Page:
Ever bought a grocery, only to find out it was recalled for scary reasons? Simply scan the barcode, RecallScan will tell you if it was recalled within the last 2 years. Stay safe & proactive!
UPC barcodes are standardized global identifiers, which enable products to be sold, reordered and tracked through supply chains. Accurate product identification starts with the UPC barcode since it is the key to which everything is based on. To provide better service in alerting the American people to unsafe, hazardous or defective products, six federal agencies with vastly different jurisdictions have joined together to create www.recalls.gov -- a "one-stop-shop" for U.S. Government recalls. However, it is neither well known nor readily-accessible to the general population and it is particularly tedious to keep up-to-date information about recalled food products. Compared to other recalled product categories such as vehicles and medicine, food products require more careful attention from the general population especially because of its variety, accessibility, and a relatively cheap price range.
What it does
We present a novel mobile app that allows users to easily and quickly check the safety of food products during grocery shopping. Simply by overlaying a camera lens provided by the app onto the barcode of the desired food product, RecallScan app scans the barcode, matches with the up-to-date recall database, and provides information about its safety status and its details in real-time. Such information is directly provided from the website(www.recalls.gov), which is the first place such information becomes available to the public.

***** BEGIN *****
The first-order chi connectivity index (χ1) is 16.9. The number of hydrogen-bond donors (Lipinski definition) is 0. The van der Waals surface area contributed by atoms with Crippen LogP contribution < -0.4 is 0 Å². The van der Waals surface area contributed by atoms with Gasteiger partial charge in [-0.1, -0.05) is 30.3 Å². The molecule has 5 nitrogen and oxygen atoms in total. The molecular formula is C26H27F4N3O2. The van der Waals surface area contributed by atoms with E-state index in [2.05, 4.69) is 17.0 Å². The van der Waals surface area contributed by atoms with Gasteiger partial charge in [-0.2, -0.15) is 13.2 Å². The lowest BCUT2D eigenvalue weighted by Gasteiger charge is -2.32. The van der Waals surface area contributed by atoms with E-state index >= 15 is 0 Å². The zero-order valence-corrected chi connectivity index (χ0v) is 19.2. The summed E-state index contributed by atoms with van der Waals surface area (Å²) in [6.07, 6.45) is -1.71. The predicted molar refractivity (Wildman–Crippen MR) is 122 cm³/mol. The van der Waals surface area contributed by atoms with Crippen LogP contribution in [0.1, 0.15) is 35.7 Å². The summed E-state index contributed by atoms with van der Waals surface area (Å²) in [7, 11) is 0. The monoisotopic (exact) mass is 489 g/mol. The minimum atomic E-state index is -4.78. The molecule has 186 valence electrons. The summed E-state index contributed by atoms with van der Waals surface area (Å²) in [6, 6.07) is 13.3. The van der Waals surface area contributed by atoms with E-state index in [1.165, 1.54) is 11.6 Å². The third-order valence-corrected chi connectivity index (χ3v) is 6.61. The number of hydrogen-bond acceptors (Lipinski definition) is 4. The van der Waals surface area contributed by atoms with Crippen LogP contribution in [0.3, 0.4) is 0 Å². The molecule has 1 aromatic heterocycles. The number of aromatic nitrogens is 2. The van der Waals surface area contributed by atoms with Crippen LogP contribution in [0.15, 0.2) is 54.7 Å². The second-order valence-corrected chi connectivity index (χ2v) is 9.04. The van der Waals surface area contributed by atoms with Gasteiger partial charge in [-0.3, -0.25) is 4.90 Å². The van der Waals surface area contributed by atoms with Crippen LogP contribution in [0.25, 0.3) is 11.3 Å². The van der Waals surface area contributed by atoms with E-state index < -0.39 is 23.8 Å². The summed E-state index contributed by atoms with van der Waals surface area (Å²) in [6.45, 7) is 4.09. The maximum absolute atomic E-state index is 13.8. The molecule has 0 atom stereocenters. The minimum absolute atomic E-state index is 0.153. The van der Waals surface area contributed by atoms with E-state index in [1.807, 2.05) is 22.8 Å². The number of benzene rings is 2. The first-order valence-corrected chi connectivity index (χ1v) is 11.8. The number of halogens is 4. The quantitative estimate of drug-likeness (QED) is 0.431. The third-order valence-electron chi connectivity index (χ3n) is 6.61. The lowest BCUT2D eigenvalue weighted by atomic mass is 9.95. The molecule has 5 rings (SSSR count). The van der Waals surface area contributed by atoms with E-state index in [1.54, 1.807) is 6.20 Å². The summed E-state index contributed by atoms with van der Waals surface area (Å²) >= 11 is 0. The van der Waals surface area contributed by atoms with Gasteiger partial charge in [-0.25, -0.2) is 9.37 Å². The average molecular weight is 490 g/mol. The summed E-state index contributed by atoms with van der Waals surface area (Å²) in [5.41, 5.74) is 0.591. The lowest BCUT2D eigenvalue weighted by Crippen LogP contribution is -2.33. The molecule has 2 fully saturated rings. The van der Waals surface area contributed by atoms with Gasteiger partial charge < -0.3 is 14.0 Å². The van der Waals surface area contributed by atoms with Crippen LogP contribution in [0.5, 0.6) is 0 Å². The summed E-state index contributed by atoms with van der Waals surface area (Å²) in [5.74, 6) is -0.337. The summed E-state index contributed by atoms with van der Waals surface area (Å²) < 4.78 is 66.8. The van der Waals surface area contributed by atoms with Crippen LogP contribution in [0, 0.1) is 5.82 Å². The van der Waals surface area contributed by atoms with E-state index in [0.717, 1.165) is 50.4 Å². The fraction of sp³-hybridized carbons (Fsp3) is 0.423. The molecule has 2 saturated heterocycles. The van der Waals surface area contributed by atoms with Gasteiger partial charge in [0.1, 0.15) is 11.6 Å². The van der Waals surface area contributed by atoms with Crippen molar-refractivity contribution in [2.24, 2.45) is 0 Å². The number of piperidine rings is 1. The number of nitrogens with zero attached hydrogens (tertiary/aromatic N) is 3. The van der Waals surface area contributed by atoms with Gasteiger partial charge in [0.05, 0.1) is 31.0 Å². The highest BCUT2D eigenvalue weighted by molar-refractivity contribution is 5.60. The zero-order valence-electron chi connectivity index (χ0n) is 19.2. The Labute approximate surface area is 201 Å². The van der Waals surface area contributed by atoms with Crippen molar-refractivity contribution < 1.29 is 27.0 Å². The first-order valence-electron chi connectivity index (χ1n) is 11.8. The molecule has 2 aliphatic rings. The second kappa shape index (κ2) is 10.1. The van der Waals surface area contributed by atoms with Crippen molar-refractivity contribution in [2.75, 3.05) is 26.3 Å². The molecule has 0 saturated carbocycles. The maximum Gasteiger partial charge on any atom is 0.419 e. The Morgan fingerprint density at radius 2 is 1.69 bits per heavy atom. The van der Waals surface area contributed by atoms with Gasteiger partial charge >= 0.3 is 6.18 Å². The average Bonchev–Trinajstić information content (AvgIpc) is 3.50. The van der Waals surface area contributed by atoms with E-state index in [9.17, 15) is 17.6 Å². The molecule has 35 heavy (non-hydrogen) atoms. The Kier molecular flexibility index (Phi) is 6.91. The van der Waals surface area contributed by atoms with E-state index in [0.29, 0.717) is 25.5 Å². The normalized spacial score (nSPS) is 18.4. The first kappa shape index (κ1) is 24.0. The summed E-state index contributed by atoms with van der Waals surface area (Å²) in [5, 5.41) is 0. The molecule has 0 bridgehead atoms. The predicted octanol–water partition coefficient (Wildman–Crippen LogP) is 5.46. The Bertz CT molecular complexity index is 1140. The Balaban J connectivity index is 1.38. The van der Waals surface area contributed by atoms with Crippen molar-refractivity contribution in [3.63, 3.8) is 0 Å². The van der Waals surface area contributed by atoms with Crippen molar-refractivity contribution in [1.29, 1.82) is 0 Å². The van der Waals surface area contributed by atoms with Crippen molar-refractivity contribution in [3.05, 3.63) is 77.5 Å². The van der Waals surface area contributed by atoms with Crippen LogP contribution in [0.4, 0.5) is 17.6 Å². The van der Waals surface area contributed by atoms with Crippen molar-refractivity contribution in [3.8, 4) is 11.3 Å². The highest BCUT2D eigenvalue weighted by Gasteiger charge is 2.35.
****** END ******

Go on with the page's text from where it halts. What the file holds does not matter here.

How we built it
Configured Apache and SSL connection on the cloud webserver
Authored python BeautifulSoup script that crawls FDA and Consumer Product Safety Commission's recall alert webpage to collect product information and download images
Imported crawled data to a web server database and deployed Flask web app to serve as API endpoint to our application
Designed an effective API structure for efficient frontend/backend data exchange
Added a layer of automation on the webserver to regularly crawl for new data and minimize manual data management
From the web-extracted image of recalled products separated the image into Scharr gradient in both x and y directions
Removed horizontal gradient information to target vertical barcode formats
Isolated barcode region by blurring unnecessary information and binary thresholding
Performed morphological operations(erosion and dilation) using a rectangular structuring element
Identified largest components to capture the barcode region and read the barcode
Saved extracted UPC from barcode into SQL DB
Developed a fully functioning iOS application using Swift and Xcode
Implemented barcode scanning feature using Apple’s AVFoundation framework
Implemented API request and JSON parsing functions to fetch corresponding data for each scanned items
Created popup screens to see necessary data, mainly to notify whether items had defects in the past